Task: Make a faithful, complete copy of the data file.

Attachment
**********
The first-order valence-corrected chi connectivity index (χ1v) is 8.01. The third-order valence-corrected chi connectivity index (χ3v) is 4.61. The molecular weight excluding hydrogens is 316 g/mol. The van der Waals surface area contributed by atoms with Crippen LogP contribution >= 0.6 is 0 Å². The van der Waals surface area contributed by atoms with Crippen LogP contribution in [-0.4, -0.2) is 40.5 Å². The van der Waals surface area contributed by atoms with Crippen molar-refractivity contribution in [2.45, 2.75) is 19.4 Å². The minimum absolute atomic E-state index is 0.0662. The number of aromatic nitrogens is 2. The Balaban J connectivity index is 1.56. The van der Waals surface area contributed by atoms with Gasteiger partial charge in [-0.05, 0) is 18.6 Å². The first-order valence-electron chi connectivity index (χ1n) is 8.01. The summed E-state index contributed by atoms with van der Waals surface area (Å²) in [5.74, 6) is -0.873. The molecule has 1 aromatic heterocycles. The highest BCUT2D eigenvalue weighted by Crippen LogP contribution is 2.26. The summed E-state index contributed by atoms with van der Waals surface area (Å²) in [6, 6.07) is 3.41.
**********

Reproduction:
The first-order valence-corrected chi connectivity index (χ1v) is 8.01. The third-order valence-corrected chi connectivity index (χ3v) is 4.61. The molecular weight excluding hydrogens is 316 g/mol. The van der Waals surface area contributed by atoms with Crippen LogP contribution >= 0.6 is 0 Å². The van der Waals surface area contributed by atoms with Crippen LogP contribution in [-0.4, -0.2) is 40.5 Å². The van der Waals surface area contributed by atoms with Crippen molar-refractivity contribution in [2.45, 2.75) is 19.4 Å². The minimum absolute atomic E-state index is 0.0662. The number of aromatic nitrogens is 2. The Balaban J connectivity index is 1.56. The van der Waals surface area contributed by atoms with Gasteiger partial charge in [-0.05, 0) is 18.6 Å². The first-order valence-electron chi connectivity index (χ1n) is 8.01. The summed E-state index contributed by atoms with van der Waals surface area (Å²) in [5.74, 6) is -0.873. The molecule has 1 aromatic heterocycles. The highest BCUT2D eigenvalue weighted by Crippen LogP contribution is 2.26. The summed E-state index contributed by atoms with van der Waals surface area (Å²) in [6, 6.07) is 3.41.